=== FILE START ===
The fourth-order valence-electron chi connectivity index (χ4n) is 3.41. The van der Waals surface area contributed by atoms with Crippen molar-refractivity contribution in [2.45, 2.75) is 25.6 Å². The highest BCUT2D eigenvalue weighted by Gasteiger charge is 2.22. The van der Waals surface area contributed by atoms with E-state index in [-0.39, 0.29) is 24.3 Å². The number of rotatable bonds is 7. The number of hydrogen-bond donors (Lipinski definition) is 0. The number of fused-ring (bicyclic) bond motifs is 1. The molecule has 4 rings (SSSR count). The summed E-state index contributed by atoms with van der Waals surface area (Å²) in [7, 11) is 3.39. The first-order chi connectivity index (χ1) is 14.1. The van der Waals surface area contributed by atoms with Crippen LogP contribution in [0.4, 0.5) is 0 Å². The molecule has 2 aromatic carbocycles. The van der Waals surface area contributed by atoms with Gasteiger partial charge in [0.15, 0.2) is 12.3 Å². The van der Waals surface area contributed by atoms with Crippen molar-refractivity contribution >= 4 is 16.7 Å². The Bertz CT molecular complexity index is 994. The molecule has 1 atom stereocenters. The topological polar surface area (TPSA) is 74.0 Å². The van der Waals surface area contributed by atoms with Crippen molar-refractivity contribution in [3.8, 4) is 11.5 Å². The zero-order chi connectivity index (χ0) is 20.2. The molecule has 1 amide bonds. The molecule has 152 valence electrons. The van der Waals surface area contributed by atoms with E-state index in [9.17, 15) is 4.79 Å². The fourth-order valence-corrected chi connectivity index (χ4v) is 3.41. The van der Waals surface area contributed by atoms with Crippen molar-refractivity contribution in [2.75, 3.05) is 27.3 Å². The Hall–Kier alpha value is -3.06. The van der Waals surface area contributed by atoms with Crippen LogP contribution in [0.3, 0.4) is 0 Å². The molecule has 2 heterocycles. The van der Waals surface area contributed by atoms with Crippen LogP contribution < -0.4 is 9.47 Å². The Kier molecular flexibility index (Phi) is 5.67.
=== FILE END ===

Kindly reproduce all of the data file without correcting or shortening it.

The fourth-order valence-electron chi connectivity index (χ4n) is 3.41. The van der Waals surface area contributed by atoms with Crippen molar-refractivity contribution in [2.45, 2.75) is 25.6 Å². The highest BCUT2D eigenvalue weighted by Gasteiger charge is 2.22. The van der Waals surface area contributed by atoms with E-state index in [-0.39, 0.29) is 24.3 Å². The number of rotatable bonds is 7. The number of hydrogen-bond donors (Lipinski definition) is 0. The number of fused-ring (bicyclic) bond motifs is 1. The molecule has 4 rings (SSSR count). The summed E-state index contributed by atoms with van der Waals surface area (Å²) in [7, 11) is 3.39. The first-order chi connectivity index (χ1) is 14.1. The van der Waals surface area contributed by atoms with Crippen LogP contribution in [0.4, 0.5) is 0 Å². The molecule has 2 aromatic carbocycles. The van der Waals surface area contributed by atoms with Gasteiger partial charge in [0.15, 0.2) is 12.3 Å². The van der Waals surface area contributed by atoms with Crippen molar-refractivity contribution >= 4 is 16.7 Å². The Bertz CT molecular complexity index is 994. The molecule has 1 atom stereocenters. The topological polar surface area (TPSA) is 74.0 Å². The van der Waals surface area contributed by atoms with Crippen molar-refractivity contribution in [3.8, 4) is 11.5 Å². The zero-order chi connectivity index (χ0) is 20.2. The molecule has 1 amide bonds. The molecule has 152 valence electrons. The van der Waals surface area contributed by atoms with E-state index in [9.17, 15) is 4.79 Å². The fourth-order valence-corrected chi connectivity index (χ4v) is 3.41. The van der Waals surface area contributed by atoms with Crippen molar-refractivity contribution in [2.75, 3.05) is 27.3 Å². The Hall–Kier alpha value is -3.06. The van der Waals surface area contributed by atoms with Crippen LogP contribution in [0.3, 0.4) is 0 Å². The molecule has 2 heterocycles. The van der Waals surface area contributed by atoms with Crippen LogP contribution < -0.4 is 9.47 Å². The Kier molecular flexibility index (Phi) is 5.67.